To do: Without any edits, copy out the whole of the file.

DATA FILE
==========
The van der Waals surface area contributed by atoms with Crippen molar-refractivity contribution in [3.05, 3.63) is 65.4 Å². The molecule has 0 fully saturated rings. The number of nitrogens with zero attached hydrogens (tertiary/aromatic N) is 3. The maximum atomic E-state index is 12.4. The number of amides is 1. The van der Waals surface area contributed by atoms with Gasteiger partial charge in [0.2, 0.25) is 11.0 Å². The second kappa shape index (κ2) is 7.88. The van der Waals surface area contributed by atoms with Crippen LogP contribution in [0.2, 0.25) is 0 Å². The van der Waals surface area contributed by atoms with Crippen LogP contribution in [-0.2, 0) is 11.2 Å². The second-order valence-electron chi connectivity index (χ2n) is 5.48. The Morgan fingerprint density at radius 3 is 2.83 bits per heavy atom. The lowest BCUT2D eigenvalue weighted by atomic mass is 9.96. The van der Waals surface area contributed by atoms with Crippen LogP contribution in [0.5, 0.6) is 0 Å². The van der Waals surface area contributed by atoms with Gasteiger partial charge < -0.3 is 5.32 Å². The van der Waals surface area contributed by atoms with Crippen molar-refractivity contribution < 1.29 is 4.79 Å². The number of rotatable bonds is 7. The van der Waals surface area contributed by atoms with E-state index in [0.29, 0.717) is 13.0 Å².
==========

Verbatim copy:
The van der Waals surface area contributed by atoms with Crippen molar-refractivity contribution in [3.05, 3.63) is 65.4 Å². The molecule has 0 fully saturated rings. The number of nitrogens with zero attached hydrogens (tertiary/aromatic N) is 3. The maximum atomic E-state index is 12.4. The number of amides is 1. The van der Waals surface area contributed by atoms with Gasteiger partial charge in [0.2, 0.25) is 11.0 Å². The second kappa shape index (κ2) is 7.88. The van der Waals surface area contributed by atoms with Crippen LogP contribution in [0.2, 0.25) is 0 Å². The van der Waals surface area contributed by atoms with Crippen LogP contribution in [-0.2, 0) is 11.2 Å². The second-order valence-electron chi connectivity index (χ2n) is 5.48. The Morgan fingerprint density at radius 3 is 2.83 bits per heavy atom. The lowest BCUT2D eigenvalue weighted by atomic mass is 9.96. The van der Waals surface area contributed by atoms with Crippen LogP contribution in [0.5, 0.6) is 0 Å². The van der Waals surface area contributed by atoms with Gasteiger partial charge < -0.3 is 5.32 Å². The van der Waals surface area contributed by atoms with Crippen molar-refractivity contribution < 1.29 is 4.79 Å². The number of rotatable bonds is 7. The van der Waals surface area contributed by atoms with E-state index in [0.29, 0.717) is 13.0 Å².